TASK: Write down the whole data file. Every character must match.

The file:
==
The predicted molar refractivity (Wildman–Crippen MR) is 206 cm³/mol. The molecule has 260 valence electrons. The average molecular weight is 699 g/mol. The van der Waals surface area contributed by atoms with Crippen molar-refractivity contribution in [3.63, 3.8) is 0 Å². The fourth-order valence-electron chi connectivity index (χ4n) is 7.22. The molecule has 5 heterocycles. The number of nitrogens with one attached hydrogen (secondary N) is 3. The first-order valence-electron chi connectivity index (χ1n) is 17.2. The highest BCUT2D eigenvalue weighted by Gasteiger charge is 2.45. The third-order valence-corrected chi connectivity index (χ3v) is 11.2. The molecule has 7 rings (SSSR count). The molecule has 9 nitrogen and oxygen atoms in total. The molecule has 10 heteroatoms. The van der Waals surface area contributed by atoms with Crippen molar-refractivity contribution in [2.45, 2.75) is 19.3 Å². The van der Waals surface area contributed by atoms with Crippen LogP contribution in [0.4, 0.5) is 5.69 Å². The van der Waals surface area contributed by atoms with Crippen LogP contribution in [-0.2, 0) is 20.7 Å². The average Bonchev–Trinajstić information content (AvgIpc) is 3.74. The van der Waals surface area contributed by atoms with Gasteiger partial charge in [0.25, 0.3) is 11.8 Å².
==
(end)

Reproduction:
The predicted molar refractivity (Wildman–Crippen MR) is 206 cm³/mol. The molecule has 260 valence electrons. The average molecular weight is 699 g/mol. The van der Waals surface area contributed by atoms with Crippen molar-refractivity contribution in [3.63, 3.8) is 0 Å². The fourth-order valence-electron chi connectivity index (χ4n) is 7.22. The molecule has 5 heterocycles. The number of nitrogens with one attached hydrogen (secondary N) is 3. The first-order valence-electron chi connectivity index (χ1n) is 17.2. The highest BCUT2D eigenvalue weighted by Gasteiger charge is 2.45. The third-order valence-corrected chi connectivity index (χ3v) is 11.2. The molecule has 7 rings (SSSR count). The molecule has 9 nitrogen and oxygen atoms in total. The molecule has 10 heteroatoms. The van der Waals surface area contributed by atoms with Crippen molar-refractivity contribution in [2.45, 2.75) is 19.3 Å². The van der Waals surface area contributed by atoms with Crippen LogP contribution in [0.4, 0.5) is 5.69 Å². The van der Waals surface area contributed by atoms with Crippen LogP contribution in [-0.2, 0) is 20.7 Å². The average Bonchev–Trinajstić information content (AvgIpc) is 3.74. The van der Waals surface area contributed by atoms with Gasteiger partial charge in [0.25, 0.3) is 11.8 Å².